While every company’s goal is to make a product readily available to a customer, different leaders might have different approaches to meeting this goal.
One strategy is called Just-In-Time inventory. During World War II, manufacturers in Japan were sorely lacking resources and needed to devise a way to lower their costs and space/inventory demands yet continue their operations with little to no disruption to the customer, according to The Balance, a website dedicated to business and financial advice.
The answer they developed was to only order supplies as needed. For example, when a customer orders a Toyota truck, the company would then order enough supplies to manufacture one truck. This way, there’s no excess inventory cluttering up valuable space, and the company is only spending money on a known sale.
This strategy is largely attributed to Toyota’s manufacturing plants, however it’s been said to be related to Japanese shipyards as well. Though developed and adjusted around World War II, JIT wasn’t introduced to the U.S. until 1977 and didn’t become popular in the Western world until the 1980s. Today, many companies still rely on this system as a space- and cost-saving tactic.
Even though it’s clear that many companies value JIT for its minimalist approach to spending and storage, there are some obstacles that can easily arise with JIT.
Distribution disruptions cause a domino effect
The most obvious possibility for something to go wrong is when a supplier can’t deliver a product on time. Since all parts are ordered as needed, it’s critical that purchases arrive in a timely manner. When they do, production can begin, and the customer will be none the wiser that the factory didn’t have the essential items to build his or her purchase already on hand.
However, it takes just one instance of unplanned downtime for production to come to a hard stop. The perfect example comes from the supposed creator of JIT itself: Toyota. In 1997, the car manufacturer received all of its P-valves from one supplier: Aisin. An unexpected fire prevented Aisin from producing P-valves for weeks – which meant Toyota couldn’t obtain this essential part.
“Many companies value JIT for its minimalist approach to spending and storage.”
As to be expected according to JIT’s strategy, Toyota ran out of P-valves within a day. The company was able to work out a solution after only two days and didn’t have to wait until Aisin’s plant was back up and running. But the two days of lost sales cost the company $15 billion in revenue. Toyota could have made 70,000 cars during that time; instead, it was scrambling to find a solution.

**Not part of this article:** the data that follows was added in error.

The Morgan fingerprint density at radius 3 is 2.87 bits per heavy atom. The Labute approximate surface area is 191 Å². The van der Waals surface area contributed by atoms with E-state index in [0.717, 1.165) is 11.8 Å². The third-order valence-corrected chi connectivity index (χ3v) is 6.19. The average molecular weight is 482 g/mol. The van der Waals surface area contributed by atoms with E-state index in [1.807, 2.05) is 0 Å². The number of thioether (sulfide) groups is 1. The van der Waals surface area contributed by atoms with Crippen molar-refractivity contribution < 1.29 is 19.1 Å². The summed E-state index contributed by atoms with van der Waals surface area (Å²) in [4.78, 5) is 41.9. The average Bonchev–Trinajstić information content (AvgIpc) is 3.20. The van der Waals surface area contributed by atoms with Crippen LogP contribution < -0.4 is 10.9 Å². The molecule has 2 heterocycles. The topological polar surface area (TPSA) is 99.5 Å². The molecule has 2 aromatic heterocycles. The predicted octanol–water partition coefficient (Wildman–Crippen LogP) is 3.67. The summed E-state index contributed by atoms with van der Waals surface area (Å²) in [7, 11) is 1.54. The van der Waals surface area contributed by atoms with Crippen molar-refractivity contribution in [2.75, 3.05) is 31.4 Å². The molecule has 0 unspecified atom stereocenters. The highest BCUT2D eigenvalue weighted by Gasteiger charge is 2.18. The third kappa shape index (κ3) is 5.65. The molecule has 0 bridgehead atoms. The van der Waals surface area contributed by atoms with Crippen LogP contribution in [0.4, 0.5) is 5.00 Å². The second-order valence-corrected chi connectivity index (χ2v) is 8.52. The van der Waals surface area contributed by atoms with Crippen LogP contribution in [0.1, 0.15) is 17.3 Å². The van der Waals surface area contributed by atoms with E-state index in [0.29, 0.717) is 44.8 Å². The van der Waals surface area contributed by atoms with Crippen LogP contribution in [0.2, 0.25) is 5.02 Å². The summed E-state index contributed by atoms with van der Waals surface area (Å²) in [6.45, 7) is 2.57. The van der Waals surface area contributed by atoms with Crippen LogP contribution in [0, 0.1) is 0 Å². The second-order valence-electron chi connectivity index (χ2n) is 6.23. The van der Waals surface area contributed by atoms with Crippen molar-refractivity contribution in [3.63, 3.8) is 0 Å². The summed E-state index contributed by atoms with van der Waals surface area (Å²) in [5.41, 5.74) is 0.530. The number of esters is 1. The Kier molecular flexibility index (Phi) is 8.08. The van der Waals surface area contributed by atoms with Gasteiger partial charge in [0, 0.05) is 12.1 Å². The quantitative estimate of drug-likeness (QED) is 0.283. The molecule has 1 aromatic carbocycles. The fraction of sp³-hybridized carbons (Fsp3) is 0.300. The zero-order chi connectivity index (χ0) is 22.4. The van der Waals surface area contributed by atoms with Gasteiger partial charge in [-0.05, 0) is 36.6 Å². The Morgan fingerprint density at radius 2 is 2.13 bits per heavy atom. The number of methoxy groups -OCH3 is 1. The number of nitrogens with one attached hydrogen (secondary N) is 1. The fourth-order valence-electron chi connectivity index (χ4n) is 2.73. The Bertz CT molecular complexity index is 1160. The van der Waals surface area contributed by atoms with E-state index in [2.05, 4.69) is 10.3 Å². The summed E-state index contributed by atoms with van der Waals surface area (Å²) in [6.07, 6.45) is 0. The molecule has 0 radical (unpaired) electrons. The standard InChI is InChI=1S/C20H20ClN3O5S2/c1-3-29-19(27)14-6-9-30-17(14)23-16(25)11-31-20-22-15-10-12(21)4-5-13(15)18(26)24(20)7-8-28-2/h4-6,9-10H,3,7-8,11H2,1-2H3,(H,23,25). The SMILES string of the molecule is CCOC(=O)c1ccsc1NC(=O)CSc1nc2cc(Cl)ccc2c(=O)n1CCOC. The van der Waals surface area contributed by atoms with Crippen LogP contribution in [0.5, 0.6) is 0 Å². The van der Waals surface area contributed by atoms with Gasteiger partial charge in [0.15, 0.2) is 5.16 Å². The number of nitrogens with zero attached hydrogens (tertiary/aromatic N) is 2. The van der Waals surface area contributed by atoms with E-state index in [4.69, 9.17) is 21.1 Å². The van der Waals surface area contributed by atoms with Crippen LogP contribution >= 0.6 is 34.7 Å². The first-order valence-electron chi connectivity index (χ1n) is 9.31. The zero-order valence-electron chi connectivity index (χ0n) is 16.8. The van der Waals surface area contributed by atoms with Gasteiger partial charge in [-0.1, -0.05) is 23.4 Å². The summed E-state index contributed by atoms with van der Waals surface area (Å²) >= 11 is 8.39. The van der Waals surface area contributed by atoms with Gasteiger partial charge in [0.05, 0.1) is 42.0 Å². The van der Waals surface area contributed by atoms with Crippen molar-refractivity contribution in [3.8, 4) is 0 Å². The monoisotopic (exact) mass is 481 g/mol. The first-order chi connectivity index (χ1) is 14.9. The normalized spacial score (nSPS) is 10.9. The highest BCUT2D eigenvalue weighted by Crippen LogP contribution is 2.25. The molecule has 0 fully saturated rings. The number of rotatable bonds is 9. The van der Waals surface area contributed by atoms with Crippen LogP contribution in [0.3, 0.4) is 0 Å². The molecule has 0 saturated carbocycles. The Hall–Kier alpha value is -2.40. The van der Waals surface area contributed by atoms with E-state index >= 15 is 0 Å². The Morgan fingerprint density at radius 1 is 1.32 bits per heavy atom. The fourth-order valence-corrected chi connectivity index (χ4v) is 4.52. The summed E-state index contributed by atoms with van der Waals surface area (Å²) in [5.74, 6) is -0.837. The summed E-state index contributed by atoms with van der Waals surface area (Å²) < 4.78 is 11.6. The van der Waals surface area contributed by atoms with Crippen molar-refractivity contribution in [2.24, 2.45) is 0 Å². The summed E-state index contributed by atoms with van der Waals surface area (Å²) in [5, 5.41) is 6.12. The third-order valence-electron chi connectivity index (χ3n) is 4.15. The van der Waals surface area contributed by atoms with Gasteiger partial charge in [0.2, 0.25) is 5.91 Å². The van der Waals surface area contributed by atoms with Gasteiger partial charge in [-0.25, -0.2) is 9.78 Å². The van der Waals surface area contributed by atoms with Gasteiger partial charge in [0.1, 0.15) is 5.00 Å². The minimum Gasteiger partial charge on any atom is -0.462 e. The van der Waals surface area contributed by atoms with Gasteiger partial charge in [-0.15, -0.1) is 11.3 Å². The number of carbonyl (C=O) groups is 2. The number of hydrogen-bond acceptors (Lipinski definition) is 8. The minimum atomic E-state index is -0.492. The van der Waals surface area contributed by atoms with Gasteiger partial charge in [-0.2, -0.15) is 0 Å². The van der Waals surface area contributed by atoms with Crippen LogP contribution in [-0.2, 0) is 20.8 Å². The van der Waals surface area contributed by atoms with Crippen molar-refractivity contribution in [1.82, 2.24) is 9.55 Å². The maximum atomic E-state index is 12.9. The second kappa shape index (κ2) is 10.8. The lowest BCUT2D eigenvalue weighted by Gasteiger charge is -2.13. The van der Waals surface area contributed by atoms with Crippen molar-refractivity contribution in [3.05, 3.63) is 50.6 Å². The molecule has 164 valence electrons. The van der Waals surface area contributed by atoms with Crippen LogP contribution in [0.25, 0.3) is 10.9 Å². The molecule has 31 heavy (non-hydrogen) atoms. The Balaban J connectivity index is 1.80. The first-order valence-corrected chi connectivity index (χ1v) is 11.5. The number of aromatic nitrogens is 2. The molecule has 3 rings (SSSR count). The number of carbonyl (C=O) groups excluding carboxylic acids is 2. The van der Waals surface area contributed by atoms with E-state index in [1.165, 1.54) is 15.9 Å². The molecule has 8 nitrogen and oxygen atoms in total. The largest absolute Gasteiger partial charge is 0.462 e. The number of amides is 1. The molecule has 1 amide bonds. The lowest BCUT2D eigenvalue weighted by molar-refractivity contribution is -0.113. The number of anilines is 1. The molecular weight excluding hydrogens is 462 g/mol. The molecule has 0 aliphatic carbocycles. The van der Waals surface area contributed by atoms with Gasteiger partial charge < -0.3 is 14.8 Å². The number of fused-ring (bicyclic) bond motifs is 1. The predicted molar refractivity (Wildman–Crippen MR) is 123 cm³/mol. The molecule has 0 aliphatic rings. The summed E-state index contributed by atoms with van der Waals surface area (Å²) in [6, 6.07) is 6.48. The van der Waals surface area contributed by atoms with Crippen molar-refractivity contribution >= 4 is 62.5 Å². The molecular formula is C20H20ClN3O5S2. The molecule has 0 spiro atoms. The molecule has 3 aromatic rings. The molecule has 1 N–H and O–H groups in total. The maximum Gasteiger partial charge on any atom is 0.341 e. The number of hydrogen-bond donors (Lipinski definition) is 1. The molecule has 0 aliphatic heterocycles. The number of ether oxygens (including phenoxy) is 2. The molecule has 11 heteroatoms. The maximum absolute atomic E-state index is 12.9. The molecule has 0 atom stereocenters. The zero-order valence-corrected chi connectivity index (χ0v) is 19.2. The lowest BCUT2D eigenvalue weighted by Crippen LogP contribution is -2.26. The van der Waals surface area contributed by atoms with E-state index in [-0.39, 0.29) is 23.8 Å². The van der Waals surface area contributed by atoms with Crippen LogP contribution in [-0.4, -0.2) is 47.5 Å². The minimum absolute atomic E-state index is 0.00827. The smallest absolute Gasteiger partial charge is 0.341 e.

Unplanned downtime for suppliers in a JIT supply chain such as Aisin doesn’t just affect the plant or company at which the issue occurs; it affects the company’s customers, and it’s customers’ customers as well.
Prevent unplanned downtime
Downtime can’t always be predicted. However, it’s important that facility managers take the time to regularly inspect and address issues in equipment throughout the work environment. This is especially important for managers that oversee operations at a JIT plant or one that works with a company that operates as such.
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Proactive maintenance is the practice of regularly giving equipment tune-ups, even if they’re not displaying major signs of disrepair yet. Just 10 percent or less of maintenance activity is due to unexpected circumstances at plants where facility managers make proactive maintenance a priority, according to Plant Engineer.
The remaining 90 percent of their maintenance work is carefully planned around when they know they’ll have the least business or responsibilities. Therefore, they’re able to strategically choose when to slow down operations, and how. By being in complete control of their downtime, they’re able to reduce the impact on their customers.
Every facility manager is different, and some tend to focus on other priorities than proactive maintenance. While this isn’t ideal, it’s important that they find a solution that still allows them to have their equipment regularly inspected and tuned up. By working with Miner Corp, facility managers can arrange for a regular high-quality examination and maintenance work to be conducted at their plants.
Plus, for those who aren’t sure what sort of maintenance schedule is best for them, the experts at Minor Corp can give sound advice. Contact Minor Corp to learn about how you can reduce your operations’ unexpected downtime.